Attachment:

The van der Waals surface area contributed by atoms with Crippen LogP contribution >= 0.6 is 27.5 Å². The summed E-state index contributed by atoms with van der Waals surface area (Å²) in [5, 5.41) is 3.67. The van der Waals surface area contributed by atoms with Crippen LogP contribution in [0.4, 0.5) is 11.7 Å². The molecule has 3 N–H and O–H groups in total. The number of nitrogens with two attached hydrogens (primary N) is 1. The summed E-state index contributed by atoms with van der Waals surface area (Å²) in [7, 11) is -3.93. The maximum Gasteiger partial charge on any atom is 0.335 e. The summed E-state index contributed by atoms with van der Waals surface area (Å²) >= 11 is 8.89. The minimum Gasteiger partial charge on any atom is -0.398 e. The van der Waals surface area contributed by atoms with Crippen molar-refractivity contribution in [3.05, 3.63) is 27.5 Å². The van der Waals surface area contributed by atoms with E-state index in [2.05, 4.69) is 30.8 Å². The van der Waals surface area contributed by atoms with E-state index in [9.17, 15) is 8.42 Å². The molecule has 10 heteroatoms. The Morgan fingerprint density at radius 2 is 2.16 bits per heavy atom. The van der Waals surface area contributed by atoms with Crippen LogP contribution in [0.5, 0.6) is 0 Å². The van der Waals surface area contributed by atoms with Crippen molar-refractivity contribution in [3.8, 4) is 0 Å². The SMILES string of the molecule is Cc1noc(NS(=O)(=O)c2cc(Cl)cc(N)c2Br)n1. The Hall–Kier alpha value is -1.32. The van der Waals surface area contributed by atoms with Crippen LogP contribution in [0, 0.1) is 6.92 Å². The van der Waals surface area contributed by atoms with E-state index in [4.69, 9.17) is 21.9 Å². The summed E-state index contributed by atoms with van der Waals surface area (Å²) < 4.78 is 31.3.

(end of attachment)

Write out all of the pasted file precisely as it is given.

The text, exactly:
The van der Waals surface area contributed by atoms with Crippen LogP contribution >= 0.6 is 27.5 Å². The summed E-state index contributed by atoms with van der Waals surface area (Å²) in [5, 5.41) is 3.67. The van der Waals surface area contributed by atoms with Crippen LogP contribution in [0.4, 0.5) is 11.7 Å². The molecule has 3 N–H and O–H groups in total. The number of nitrogens with two attached hydrogens (primary N) is 1. The summed E-state index contributed by atoms with van der Waals surface area (Å²) in [7, 11) is -3.93. The maximum Gasteiger partial charge on any atom is 0.335 e. The summed E-state index contributed by atoms with van der Waals surface area (Å²) >= 11 is 8.89. The minimum Gasteiger partial charge on any atom is -0.398 e. The van der Waals surface area contributed by atoms with Crippen molar-refractivity contribution in [3.05, 3.63) is 27.5 Å². The van der Waals surface area contributed by atoms with E-state index in [2.05, 4.69) is 30.8 Å². The van der Waals surface area contributed by atoms with E-state index in [9.17, 15) is 8.42 Å². The molecule has 10 heteroatoms. The Morgan fingerprint density at radius 2 is 2.16 bits per heavy atom. The van der Waals surface area contributed by atoms with Crippen LogP contribution in [0.5, 0.6) is 0 Å². The van der Waals surface area contributed by atoms with Crippen molar-refractivity contribution in [3.8, 4) is 0 Å². The SMILES string of the molecule is Cc1noc(NS(=O)(=O)c2cc(Cl)cc(N)c2Br)n1. The Hall–Kier alpha value is -1.32. The van der Waals surface area contributed by atoms with Crippen LogP contribution in [0, 0.1) is 6.92 Å². The van der Waals surface area contributed by atoms with E-state index in [4.69, 9.17) is 21.9 Å². The summed E-state index contributed by atoms with van der Waals surface area (Å²) < 4.78 is 31.3.